Dr Allie Dunnington of Oriental Ballooning has written us a fantastic blog post about her experiences ballooning over Inle Lake in Burma.
Allie is based in Bristol (like us!) but has flown a hot air balloon in 74 countries – more than any other female pilot. She is an extremely experienced commercial pilot with nearly 1,000 balloon flights under her belt. Allie is a qualified instructor and recently also qualified as the first female examiner in the UK. She is currently in Burma for the 2015/16 season.
Bristol and Burma
Bristol has a strong and thriving hot air balloon business and the connections with Burma are strong. The balloons flown in Burma by Oriental Ballooning are all made by Cameron Balloons, based here in Bristol. Like Allie, up to 15 pilots each year head to Burma for the balloon season, which runs from around October until March.
Last week, I was asked where in the world was my favorite balloon flight. That’s like being asked your favourite book or film – there are so many to choose from and each one unique in its own way. However, I recently did a flight for Oriental Ballooning that stands out from all the others: at Inle Lake in the Shan Hills of Myanmar.
Located in beautiful valley, it’s one of the most unusual and extraordinary places in the world to enjoy a flight. There are only two commercial balloon flights that I know of that fly over water, so that makes Inle pretty special straight away. The lake is large (about 45sq miles) but it’s also high – at 2,900 metres above sea level.
We set out for the take-off site, a beautiful monastery, while it was still dark. A morning flight always starts early, before the wind speeds get too high. The loss of a bit of sleep can sometimes make you feel slightly deprived but this was no ordinary balloon trip, not even to get to the balloon itself. I didn’t go around the lake; I was driven across it at high speed, in nearly pitch-black in a local fishtail canoe – the preferred local mode of transport. It’s a very James Bond-style start to an adventurous balloon flight.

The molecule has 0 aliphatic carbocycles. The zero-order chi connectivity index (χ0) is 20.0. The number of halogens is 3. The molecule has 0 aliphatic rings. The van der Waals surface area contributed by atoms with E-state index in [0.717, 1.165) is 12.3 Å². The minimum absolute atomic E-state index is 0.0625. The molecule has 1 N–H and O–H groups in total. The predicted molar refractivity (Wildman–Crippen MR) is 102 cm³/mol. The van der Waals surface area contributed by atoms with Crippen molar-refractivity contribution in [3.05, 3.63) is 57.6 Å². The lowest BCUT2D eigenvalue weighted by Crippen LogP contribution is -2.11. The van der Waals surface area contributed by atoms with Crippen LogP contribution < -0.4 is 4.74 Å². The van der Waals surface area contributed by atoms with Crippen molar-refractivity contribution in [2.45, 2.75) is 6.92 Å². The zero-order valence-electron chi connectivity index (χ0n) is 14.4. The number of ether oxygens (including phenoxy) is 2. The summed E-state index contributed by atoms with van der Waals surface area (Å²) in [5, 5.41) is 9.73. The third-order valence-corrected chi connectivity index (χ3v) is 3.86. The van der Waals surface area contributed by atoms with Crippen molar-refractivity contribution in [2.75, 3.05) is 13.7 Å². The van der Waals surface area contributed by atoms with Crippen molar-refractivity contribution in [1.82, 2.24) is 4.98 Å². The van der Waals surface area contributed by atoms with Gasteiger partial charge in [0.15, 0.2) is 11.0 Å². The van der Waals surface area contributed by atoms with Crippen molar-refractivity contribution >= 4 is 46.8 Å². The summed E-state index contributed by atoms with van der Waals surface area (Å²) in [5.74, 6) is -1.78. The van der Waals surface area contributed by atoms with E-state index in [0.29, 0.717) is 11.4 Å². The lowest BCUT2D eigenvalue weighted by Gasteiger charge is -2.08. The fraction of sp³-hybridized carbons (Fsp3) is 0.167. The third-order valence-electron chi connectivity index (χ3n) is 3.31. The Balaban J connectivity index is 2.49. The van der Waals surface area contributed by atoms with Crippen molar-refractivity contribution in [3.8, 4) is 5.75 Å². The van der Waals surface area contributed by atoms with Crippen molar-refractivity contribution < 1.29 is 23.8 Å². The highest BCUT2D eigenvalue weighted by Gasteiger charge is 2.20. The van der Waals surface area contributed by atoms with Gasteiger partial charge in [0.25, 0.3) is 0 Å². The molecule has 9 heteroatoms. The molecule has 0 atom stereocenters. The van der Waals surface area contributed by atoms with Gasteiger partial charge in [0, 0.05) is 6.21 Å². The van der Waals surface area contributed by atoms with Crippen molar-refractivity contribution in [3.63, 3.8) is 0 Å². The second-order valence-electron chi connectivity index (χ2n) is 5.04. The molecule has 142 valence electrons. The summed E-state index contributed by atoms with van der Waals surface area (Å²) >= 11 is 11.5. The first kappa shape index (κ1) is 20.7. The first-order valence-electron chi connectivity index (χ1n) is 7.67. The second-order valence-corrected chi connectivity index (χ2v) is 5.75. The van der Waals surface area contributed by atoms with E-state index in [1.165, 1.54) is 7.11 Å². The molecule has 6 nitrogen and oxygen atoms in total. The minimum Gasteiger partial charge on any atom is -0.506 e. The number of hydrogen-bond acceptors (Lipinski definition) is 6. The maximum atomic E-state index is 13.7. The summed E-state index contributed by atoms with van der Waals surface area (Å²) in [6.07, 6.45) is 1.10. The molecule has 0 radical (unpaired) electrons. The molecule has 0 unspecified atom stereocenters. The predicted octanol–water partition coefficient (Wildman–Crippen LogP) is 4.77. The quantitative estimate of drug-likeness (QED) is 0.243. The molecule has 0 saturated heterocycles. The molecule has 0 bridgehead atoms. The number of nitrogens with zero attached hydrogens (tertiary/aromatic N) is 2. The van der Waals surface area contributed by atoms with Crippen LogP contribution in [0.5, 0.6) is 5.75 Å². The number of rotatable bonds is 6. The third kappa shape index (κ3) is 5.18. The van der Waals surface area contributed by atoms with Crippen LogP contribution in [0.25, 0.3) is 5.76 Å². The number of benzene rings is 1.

Lifting off just after dawn I could immediately see why this area is so famous. Inle Lake is home to the Intha people, many of whom are farmers. Anyone else might have settled for a boat but the Intha people decided to create their very own “floating land”: a system where they grow vegetables and fruit on floating gardens. They place long poles through the earth and vegetation to anchor it to the lake bed, if they didn’t they would wake up to find it had drifted away in the middle of the night!
These colourful gardens and crop fields provide an astounding sight as I slowly make my way from the south of the lake northwards toward the small and interesting town of Nyaung Shwe. I varied the altitude of the flight quite a bit to take advantage of the dramatic change in perspective. At the highest point (at over 1,800 m/6,000 ft), there are astounding panoramic vistas above the surrounding mountains, while the lowest, just a few feet off the lake surface, makes it possible to say a quick hello to yet another unique sight – the famous one-legged rowing fishermen.
They don’t of course only have one leg, it’s an extraordinary technique they use to enable both arms to be free to use their nets whilst still making their way across the lake.
As we approached the landing site we floated over the small number of hotels on the shoreline and on the lake itself, having seen some of the most beautiful countryside in a truly wonderful country – and all before breakfast!
InsideBurma Tours customers can take their very own, once-in-a-lifetime flight over Inle Lake with Oriental Ballooning. Other destinations include Bagan and the new balloon experience over Ngapali. Just let your travel consultant know while planning your trip!
To see more about the beautiful locations where Oriental Ballooning fly, visit http://www.orientalballooning.com
Stunning. Absolutely stunning. Ballooning can be utterly amazing. Your pictures show this as best 🙂
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